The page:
Moscow court sentences labor union leader to one year of non-custodial restraint for her role in January’s Navalny protests
A Moscow court has sentenced Anastasia Vasilyeva, the head of the Doctors’ Alliance labor union and sometimes Alexey Navalny’s personal ophthalmologist, to one year of non-custodial restraint for violating Russia’s pandemic restrictions on public assemblies by calling on people to attend unpermitted protests in January 2021 demanding freedom for Navalny.
For the next year, Vasilyeva is prohibited from being away from her home between the hours of 10 p.m. and 6 a.m., from leaving Moscow, and from attending any public demonstrations. Twice a month, she’s also required to report to a parole officer. The sentence is eight months shorter than what state prosecutors requested.
Vasilyeva maintains her innocence, and her lawyers say she plans to appeal the ruling.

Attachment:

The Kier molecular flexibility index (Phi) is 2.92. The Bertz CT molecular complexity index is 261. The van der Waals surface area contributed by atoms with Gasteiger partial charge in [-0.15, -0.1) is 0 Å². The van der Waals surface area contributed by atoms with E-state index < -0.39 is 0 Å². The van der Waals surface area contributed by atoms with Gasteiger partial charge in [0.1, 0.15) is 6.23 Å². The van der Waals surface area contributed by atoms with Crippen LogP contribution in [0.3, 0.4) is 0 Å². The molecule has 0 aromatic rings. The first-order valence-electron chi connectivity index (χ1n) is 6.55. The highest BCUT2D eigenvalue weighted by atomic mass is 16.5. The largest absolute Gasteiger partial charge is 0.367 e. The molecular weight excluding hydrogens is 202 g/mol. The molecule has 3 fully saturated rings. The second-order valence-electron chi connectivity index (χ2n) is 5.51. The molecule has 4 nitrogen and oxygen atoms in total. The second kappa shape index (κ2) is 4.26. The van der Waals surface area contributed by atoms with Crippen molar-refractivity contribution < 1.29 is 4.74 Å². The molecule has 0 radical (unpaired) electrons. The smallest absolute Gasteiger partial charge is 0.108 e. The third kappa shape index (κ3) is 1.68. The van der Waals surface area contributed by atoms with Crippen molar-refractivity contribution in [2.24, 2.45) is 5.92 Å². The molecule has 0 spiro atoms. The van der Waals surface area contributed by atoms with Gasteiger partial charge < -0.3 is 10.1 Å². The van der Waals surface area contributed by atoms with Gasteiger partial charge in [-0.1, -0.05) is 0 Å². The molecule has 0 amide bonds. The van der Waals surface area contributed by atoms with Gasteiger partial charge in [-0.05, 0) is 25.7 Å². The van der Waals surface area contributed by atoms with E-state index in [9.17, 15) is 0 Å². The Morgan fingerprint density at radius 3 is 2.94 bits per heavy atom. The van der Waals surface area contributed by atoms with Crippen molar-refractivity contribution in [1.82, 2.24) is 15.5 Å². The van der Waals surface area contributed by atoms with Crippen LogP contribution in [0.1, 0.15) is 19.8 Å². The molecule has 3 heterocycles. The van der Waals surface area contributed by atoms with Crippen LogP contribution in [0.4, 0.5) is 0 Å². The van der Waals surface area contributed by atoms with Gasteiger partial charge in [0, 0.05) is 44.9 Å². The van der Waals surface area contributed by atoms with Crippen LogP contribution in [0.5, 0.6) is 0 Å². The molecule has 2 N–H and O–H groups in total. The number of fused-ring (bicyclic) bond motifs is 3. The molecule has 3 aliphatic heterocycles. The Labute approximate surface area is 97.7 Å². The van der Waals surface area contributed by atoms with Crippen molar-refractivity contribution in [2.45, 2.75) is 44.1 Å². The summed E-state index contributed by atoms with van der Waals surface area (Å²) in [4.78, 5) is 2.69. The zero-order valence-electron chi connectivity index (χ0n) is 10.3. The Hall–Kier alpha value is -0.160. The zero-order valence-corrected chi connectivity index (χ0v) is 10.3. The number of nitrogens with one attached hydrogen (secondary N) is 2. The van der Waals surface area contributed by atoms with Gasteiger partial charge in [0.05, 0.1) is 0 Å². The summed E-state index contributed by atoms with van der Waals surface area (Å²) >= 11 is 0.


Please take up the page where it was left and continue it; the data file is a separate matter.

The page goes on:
Anastasia Vasilyeva is just one of several prominent figures with ties to Alexey Navalny who have ended up in court for promoting Moscow’s January 2021 protests. Judges have also handed down sentences of non-custodial restraint to Navalny’s former Moscow coordinator Oleg Stepanov, Lyubov Sobol, Navalny’s brother Oleg, Navalny’s press secretary Kira Yarmysh, Nikolai Lyaskin, municipal deputy Dmitry Baranovsky, and Pussy Riot members Maria Alekhina and Lyusya Stein.
In mid-September 2021, Vasilyeva accused Navalny’s top associates of exploiting her labor union and then forgetting about the group when they no longer needed it. “I’m very disappointed. The foundation’s managers are now destroying what all of us worked so hard to create. For [Leonid] Volkov, [Ivan] Zhdanov, and [Maria] Pevchikh, power and money turned out to be more important than [our] fate,” Vasilyeva wrote on Facebook, prompting speculation from Navalny’s team that the Russian authorities pressured her to denounce them.